Stack Overflow is a community of 4.7 million programmers, just like you, helping each other.

Join them; it only takes a minute:

Sign up
Join the Stack Overflow community to:
  1. Ask programming questions
  2. Answer and help your peers
  3. Get recognized for your expertise

I'm trying to craft a Java regular expression to split strings of the general format "foo - bar" into "foo" and "bar" using Pattern.split(). The "-" character may be one of several dashes: the ASCII '-', the em-dash, the en-dash, etc. I've constructed the following regular expression:

private static final Pattern titleSegmentSeparator = Pattern.compile("\\s(\\x45|\\u8211|\\u8212|\\u8213|\\u8214)\\s");

which, if I'm reading the Pattern documentation correctly, should capture any of the unicode dashes or the ascii dash, when surrounded on both sides by whitespace. I'm using the pattern as follows:

String[] sectionSegments = titleSegmentSeparator.split(sectionTitle);

No joy. For the sample input below, the dash is not detected, and titleSegmentSeparator.matcher(sectionTitle).find() returns false!

In order to make sure I wasn't missing any unusual character entities, I used System.out to print some debug information. The output is as follows -- each character is followed by the output of (int)char, which should be its' unicode code point, no?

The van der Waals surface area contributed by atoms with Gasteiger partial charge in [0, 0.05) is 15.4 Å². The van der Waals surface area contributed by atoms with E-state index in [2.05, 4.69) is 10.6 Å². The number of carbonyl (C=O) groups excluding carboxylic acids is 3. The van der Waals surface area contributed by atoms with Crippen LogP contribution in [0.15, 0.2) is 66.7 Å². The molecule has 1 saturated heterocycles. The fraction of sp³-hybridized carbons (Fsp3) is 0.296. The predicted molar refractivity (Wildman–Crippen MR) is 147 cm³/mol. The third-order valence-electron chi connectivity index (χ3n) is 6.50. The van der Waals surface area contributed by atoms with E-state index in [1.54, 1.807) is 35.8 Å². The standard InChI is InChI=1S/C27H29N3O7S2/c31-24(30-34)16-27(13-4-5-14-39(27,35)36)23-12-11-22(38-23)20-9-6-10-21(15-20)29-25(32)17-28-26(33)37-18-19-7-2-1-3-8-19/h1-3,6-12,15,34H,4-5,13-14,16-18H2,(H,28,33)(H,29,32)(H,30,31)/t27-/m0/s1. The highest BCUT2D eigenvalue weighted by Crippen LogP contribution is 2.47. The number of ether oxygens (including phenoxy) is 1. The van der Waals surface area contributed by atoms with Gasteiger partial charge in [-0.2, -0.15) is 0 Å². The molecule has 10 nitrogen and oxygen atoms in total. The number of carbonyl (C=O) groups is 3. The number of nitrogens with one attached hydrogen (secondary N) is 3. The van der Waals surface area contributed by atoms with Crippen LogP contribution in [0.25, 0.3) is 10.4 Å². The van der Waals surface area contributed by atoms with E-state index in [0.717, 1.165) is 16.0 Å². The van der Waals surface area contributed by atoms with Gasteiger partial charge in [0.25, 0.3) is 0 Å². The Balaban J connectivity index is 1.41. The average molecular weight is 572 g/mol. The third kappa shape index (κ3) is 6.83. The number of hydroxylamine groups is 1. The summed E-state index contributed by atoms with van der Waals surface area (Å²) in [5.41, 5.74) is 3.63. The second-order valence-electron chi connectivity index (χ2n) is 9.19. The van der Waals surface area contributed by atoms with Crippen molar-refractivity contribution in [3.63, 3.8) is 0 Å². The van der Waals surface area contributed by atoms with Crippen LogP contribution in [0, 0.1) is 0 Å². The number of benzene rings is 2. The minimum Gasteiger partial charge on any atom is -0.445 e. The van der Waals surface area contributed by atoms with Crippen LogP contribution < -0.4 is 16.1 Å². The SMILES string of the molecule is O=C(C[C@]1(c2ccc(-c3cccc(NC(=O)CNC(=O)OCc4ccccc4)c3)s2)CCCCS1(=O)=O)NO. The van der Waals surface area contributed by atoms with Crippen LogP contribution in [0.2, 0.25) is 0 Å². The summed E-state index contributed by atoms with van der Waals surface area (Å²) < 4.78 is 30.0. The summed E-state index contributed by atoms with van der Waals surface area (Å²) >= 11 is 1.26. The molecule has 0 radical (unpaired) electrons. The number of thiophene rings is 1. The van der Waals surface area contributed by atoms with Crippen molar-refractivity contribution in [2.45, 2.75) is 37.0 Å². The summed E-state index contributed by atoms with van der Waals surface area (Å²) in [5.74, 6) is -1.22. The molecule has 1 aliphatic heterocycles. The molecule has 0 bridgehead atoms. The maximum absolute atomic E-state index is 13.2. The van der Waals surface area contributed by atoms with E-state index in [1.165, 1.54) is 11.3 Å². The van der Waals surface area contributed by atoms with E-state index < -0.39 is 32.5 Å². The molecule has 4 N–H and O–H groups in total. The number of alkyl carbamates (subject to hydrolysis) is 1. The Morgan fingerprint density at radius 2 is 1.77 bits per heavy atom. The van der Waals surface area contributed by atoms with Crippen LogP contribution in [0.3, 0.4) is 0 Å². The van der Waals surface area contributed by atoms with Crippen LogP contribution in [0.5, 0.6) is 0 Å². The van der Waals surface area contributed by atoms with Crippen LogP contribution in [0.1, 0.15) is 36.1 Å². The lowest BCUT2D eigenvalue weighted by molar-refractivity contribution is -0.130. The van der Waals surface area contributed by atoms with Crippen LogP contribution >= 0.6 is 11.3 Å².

Sample input:

Study Summary (1 of 10) – Competition

S(83)t(116)u(117)d(100)y(121) (32)S(83)u(117)m(109)m(109)a(97)r(114)y(121) (32)((40)1(49) (32)o(111)f(102) (32)1(49)0(48))(41) (32)–(8211) (32)C(67)o(111)m(109)p(112)e(101)t(116)i(105)t(116)i(105)o(111)n(110)

It looks to me like that dash is codepoint 8211, which should be matched by the regex, but it isn't! What's going on here?

share|improve this question
From the docs: "the strings "\u2014" and "\\u2014", while not equal, compile into the same pattern, which matches the character with hexadecimal value 0x2014." That is, you can remove the double \\ in your expression. – aioobe Jun 15 '10 at 13:29
@aioobe: What an enormous coincidence that the Java docs have used exactly the one character as an example that this question is about. Or did you modifiy the quote? – Tim Pietzcker Jun 15 '10 at 13:51
coincidence :-) – aioobe Jun 15 '10 at 13:54
up vote 10 down vote accepted

You're mixing decimal (8211) and hexadecimal (0x8211).

\x and \u both expect a hexadecimal number, therefore you'd need to use \u2014 to match the em-dash, not \u8211 (and \x2D for the normal hyphen etc.).

But why not simply use the Unicode property "Dash punctuation"?

As a Java string: "\\s\\p{Pd}\\s"

share|improve this answer
Alas, Java doesn’t support the Unicode Dash property in its regexes, which includes things like the MINUS SIGN, which is of type Symbol. – tchrist Mar 29 '12 at 18:50

Your Answer


By posting your answer, you agree to the privacy policy and terms of service.

Not the answer you're looking for? Browse other questions tagged or ask your own question.